The question then becomes one of how good was the builders perception of the future?

The genius lay in his conception of a stone structure that would reveal advanced mathematical knowledge, from Pi, to circular geometry, to exponential forms, and logarithms. For his expectation to be realized the future had to advance in technical knowledge until such time that all of these steps could reach fruition, that the future had to reach his level of knowledge. He had to recognize these steps. But this also means that he recognized a great decline in knowledge from his stage in history, that the world was running down genetically and socially. He anticipated such decline, and the consequent redevelopment of man's knowledge. He may not have known what form it would take. Perhaps he expected an uplift of genetic stock, and mental capacity equal to the task. Or, he may have perceived it as a general social development without that uplift.

As we can now see, all dimensions represent fundamental geometric and physical constants, recognizable by any competent modern mathematician, physicist or engineer. They are constants that derive from applied mathematics and the laws of nature. No other numbers satisfy the values so simply, so uniquely, and so closely.

Our major difficulty in accepting this solution lies in a measurement related to a mathematical base of natural numbers. There is no evidence for such knowledge until modern times. None of the preserved records of ancient Greece, Mesopotamia, or Egypt show such knowledge. How could a more ancient people possess it?

In spite of this overwhelming tradition, the values are unique. If the designers were familiar with natural number systems and they wished to express their knowledge in a work of stone they made an excellent choice for the dimensions. Pi (in 10) shows knowledge of three distinct mathematical forms: circular geometry, base ten number systems, (10),and natural base number systems, (ln).

But these results do not sit in isolation. Other dimensions provide confirmation in all of the four great pyramids.

Other factors are important.

Petrie noted that earthquakes had disturbed the north-south width measure of the King's chamber. The large granite ceiling beams were cracked by seismic disturbances sometime in the past. The same problem may affect this small chamber, since the greatest dimensional error is in the length along the same line as the greatest error in the King's chamber. If the side walls rest upon the floor stones, and the ceiling rests upon the side walls, we should expect the least error in the height, since seismic disturbances would not change the height if the chamber were not tightly bonded to the core masonry and was left floating in the structure, unless the earthquakes were violently severe. Evaluation of the floor levels shows the effect of seismic disturbances.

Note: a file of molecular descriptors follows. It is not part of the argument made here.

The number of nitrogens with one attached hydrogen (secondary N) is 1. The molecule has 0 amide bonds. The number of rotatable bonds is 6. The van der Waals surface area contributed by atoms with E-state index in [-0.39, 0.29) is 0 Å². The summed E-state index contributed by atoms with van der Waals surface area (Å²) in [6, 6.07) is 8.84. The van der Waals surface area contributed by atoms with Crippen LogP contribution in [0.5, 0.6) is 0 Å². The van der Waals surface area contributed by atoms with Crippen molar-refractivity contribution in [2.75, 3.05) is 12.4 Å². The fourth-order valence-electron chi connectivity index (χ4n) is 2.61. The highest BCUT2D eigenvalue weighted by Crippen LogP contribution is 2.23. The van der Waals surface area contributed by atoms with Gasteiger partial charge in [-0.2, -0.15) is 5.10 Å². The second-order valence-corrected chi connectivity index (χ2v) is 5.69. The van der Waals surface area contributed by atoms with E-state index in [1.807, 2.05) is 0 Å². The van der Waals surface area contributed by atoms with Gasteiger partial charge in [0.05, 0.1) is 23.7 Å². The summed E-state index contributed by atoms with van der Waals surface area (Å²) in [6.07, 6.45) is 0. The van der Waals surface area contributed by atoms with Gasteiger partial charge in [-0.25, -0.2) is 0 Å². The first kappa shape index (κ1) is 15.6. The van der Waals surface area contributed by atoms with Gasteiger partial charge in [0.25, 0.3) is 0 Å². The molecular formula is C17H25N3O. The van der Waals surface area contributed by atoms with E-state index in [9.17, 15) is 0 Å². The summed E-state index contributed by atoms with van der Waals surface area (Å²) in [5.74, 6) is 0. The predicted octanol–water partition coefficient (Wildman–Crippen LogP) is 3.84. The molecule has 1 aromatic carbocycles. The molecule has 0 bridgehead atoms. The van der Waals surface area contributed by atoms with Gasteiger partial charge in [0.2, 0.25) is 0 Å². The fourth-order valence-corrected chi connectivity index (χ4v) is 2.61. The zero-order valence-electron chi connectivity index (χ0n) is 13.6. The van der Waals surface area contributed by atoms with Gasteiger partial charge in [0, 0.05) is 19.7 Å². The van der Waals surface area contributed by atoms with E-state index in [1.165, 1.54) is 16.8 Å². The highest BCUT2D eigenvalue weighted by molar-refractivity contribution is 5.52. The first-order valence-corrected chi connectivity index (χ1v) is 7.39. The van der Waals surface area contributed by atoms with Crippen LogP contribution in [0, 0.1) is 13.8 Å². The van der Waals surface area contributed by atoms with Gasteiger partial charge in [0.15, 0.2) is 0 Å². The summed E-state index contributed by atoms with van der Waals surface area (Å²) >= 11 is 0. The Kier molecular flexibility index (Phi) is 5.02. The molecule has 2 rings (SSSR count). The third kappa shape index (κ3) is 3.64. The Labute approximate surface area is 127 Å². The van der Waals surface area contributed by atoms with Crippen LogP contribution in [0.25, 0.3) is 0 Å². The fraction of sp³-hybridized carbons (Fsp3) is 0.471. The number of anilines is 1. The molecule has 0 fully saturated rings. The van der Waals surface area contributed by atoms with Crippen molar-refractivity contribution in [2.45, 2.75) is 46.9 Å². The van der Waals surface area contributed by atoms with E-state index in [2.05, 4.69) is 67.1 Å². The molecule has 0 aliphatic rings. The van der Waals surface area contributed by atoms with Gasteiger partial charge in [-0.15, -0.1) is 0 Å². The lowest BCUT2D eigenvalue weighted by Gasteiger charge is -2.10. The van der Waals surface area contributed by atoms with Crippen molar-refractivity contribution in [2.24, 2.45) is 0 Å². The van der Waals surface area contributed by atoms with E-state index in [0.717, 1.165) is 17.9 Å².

I shall not discuss those effects here, since they do not impact upon this study.

This line of thinking leads to the possibility that the granite wainscots and slabs in the antechamber have a practical purpose other than inhibiting entry to the King's chamber.

The two side linings with the stone slabs inserted between them would prevent the north and south walls from collapsing inward under seismic disturbances. Only outward shifts could enlarge the chamber. The measurements show a median larger than the ideal, not smaller. This postulate may be verified by searching for space between the two wainscots and the respective walls.

However, this does not explain the other three grooves in the wainscots. Perhaps their purpose relates to other mathematical properties, or perhaps the builders changed their minds. Further observation and measurement seem necessary. If this part of the design was left in an unfinished state, shown by the different heights of the wainscots, we may never be able to determine the purpose of those parts.

In fact, the builders may have intentionally left the wainscots in an unfinished and contrasting condition to force our attention away from them, and on to the walls of the chamber.

HOME BACK TO TOP